Amazon is cutting off sales of streaming products Apple TV and Google Chromecast. Amazon’s website will, of course, continue selling its own streaming device, Fire TV. Not coincidentally, it works rather nicely with Amazon’s streaming service Prime Video. Amazon is giving up a cut of hardware sales in an attempt to rule streaming media.
“The question is: Is the revenue from content distribution more than the device [revenue]? And the answer definitely is yes,” said University of North Carolina business professor Arvind Malhotra.
The battle for streaming customers is a tough one with no certain outcome, so Amazon’s using its e-commerce muscle to fight back against its formidable competitors.
“This is a clear winner-take-all market,” said Jerry Kim, who teaches strategy at Columbia Business School. “Once a lot of people are on a particular platform, you tend to get locked in. It’s very hard for people to switch out to another system. So I think they’re trying to race ahead and get more market share in this war to lock people out from other content providers.”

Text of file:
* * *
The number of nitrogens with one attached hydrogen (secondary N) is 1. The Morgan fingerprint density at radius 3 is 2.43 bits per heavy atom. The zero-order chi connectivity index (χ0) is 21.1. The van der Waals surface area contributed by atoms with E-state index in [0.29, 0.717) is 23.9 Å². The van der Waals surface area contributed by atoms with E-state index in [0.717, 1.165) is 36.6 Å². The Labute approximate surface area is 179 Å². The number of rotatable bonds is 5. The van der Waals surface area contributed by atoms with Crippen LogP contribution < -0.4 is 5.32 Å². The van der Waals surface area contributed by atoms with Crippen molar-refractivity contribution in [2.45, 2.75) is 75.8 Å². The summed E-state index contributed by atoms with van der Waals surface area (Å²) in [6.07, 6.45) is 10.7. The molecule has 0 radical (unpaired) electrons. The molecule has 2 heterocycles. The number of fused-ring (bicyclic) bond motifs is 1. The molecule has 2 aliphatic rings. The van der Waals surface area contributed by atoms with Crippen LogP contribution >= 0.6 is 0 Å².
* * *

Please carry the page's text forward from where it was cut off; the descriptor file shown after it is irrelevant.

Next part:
As news of Amazon’s move spread, some social media commenters questioned whether Amazon could face antitrust action. NYU law professor Scott Hemphill doesn’t see a strong case. And he was previously antitrust bureau chief for New York’s attorney general, so he’s always on the lookout for a good court battle. Actually, when Amazon and other powerful companies play hardball with each other, it can be pretty cool.
“These attacks on each other’s strongholds, we should applaud that,” Hemphill said. “The benefits for innovation and ultimately for consumers are potentially quite large.”
Amazon is a retail powerhouse. Apple has devices and iTunes. Google dominates search. If they fight it out hard enough, they might end up making something consumers will like.
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